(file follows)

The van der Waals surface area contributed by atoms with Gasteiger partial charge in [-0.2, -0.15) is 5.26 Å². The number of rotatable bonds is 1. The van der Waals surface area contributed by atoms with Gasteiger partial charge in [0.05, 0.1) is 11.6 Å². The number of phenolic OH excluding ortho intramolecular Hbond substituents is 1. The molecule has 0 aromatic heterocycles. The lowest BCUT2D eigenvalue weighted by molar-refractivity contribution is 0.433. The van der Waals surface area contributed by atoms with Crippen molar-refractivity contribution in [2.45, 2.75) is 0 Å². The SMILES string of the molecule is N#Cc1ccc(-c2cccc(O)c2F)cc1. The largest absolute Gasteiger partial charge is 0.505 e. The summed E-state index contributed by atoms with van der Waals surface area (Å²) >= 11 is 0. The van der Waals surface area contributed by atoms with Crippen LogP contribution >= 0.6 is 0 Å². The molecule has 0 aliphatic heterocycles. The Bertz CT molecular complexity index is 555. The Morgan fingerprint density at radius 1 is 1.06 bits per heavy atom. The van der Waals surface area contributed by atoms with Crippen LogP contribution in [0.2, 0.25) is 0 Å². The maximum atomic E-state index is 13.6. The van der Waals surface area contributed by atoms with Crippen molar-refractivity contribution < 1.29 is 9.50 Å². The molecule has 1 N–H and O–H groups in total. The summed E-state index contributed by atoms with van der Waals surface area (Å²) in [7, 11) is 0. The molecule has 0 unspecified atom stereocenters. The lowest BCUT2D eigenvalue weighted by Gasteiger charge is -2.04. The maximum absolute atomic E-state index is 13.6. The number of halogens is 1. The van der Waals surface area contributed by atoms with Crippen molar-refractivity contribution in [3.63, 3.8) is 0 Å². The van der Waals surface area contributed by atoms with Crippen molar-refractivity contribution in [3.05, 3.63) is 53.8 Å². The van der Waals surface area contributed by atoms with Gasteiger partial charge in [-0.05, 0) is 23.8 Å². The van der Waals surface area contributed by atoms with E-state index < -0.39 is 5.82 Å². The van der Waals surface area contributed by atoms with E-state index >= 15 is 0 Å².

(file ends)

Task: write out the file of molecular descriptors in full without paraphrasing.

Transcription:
The van der Waals surface area contributed by atoms with Gasteiger partial charge in [-0.2, -0.15) is 5.26 Å². The number of rotatable bonds is 1. The van der Waals surface area contributed by atoms with Gasteiger partial charge in [0.05, 0.1) is 11.6 Å². The number of phenolic OH excluding ortho intramolecular Hbond substituents is 1. The molecule has 0 aromatic heterocycles. The lowest BCUT2D eigenvalue weighted by molar-refractivity contribution is 0.433. The van der Waals surface area contributed by atoms with Crippen molar-refractivity contribution in [2.45, 2.75) is 0 Å². The SMILES string of the molecule is N#Cc1ccc(-c2cccc(O)c2F)cc1. The largest absolute Gasteiger partial charge is 0.505 e. The summed E-state index contributed by atoms with van der Waals surface area (Å²) >= 11 is 0. The van der Waals surface area contributed by atoms with Crippen LogP contribution >= 0.6 is 0 Å². The molecule has 0 aliphatic heterocycles. The Bertz CT molecular complexity index is 555. The Morgan fingerprint density at radius 1 is 1.06 bits per heavy atom. The van der Waals surface area contributed by atoms with Crippen LogP contribution in [0.2, 0.25) is 0 Å². The maximum atomic E-state index is 13.6. The van der Waals surface area contributed by atoms with Crippen molar-refractivity contribution < 1.29 is 9.50 Å². The molecule has 1 N–H and O–H groups in total. The summed E-state index contributed by atoms with van der Waals surface area (Å²) in [7, 11) is 0. The molecule has 0 unspecified atom stereocenters. The lowest BCUT2D eigenvalue weighted by Gasteiger charge is -2.04. The maximum absolute atomic E-state index is 13.6. The number of halogens is 1. The van der Waals surface area contributed by atoms with Crippen molar-refractivity contribution in [3.63, 3.8) is 0 Å². The van der Waals surface area contributed by atoms with Crippen molar-refractivity contribution in [3.05, 3.63) is 53.8 Å². The van der Waals surface area contributed by atoms with Gasteiger partial charge in [-0.05, 0) is 23.8 Å². The van der Waals surface area contributed by atoms with E-state index < -0.39 is 5.82 Å². The van der Waals surface area contributed by atoms with E-state index >= 15 is 0 Å².